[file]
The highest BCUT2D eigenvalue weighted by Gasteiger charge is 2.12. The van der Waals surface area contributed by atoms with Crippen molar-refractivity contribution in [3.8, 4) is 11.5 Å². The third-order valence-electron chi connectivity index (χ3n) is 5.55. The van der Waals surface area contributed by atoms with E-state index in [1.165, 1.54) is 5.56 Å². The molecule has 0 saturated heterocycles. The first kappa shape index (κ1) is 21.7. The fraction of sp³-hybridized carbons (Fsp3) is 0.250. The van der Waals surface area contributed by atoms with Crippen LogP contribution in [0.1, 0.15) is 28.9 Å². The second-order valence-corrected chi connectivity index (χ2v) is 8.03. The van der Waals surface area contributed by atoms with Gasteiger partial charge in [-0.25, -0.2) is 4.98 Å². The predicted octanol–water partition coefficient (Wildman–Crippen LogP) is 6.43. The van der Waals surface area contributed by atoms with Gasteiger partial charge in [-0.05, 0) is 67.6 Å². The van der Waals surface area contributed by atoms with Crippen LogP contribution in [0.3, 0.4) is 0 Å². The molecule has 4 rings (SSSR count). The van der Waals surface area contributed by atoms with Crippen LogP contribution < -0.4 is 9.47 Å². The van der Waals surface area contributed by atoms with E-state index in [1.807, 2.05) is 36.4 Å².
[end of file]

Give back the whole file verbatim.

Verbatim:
The highest BCUT2D eigenvalue weighted by Gasteiger charge is 2.12. The van der Waals surface area contributed by atoms with Crippen molar-refractivity contribution in [3.8, 4) is 11.5 Å². The third-order valence-electron chi connectivity index (χ3n) is 5.55. The van der Waals surface area contributed by atoms with E-state index in [1.165, 1.54) is 5.56 Å². The molecule has 0 saturated heterocycles. The first kappa shape index (κ1) is 21.7. The fraction of sp³-hybridized carbons (Fsp3) is 0.250. The van der Waals surface area contributed by atoms with Crippen LogP contribution in [0.1, 0.15) is 28.9 Å². The second-order valence-corrected chi connectivity index (χ2v) is 8.03. The van der Waals surface area contributed by atoms with Gasteiger partial charge in [-0.25, -0.2) is 4.98 Å². The predicted octanol–water partition coefficient (Wildman–Crippen LogP) is 6.43. The van der Waals surface area contributed by atoms with Gasteiger partial charge in [-0.05, 0) is 67.6 Å². The van der Waals surface area contributed by atoms with Crippen LogP contribution in [0.3, 0.4) is 0 Å². The molecule has 4 rings (SSSR count). The van der Waals surface area contributed by atoms with Crippen LogP contribution < -0.4 is 9.47 Å². The van der Waals surface area contributed by atoms with E-state index in [1.807, 2.05) is 36.4 Å².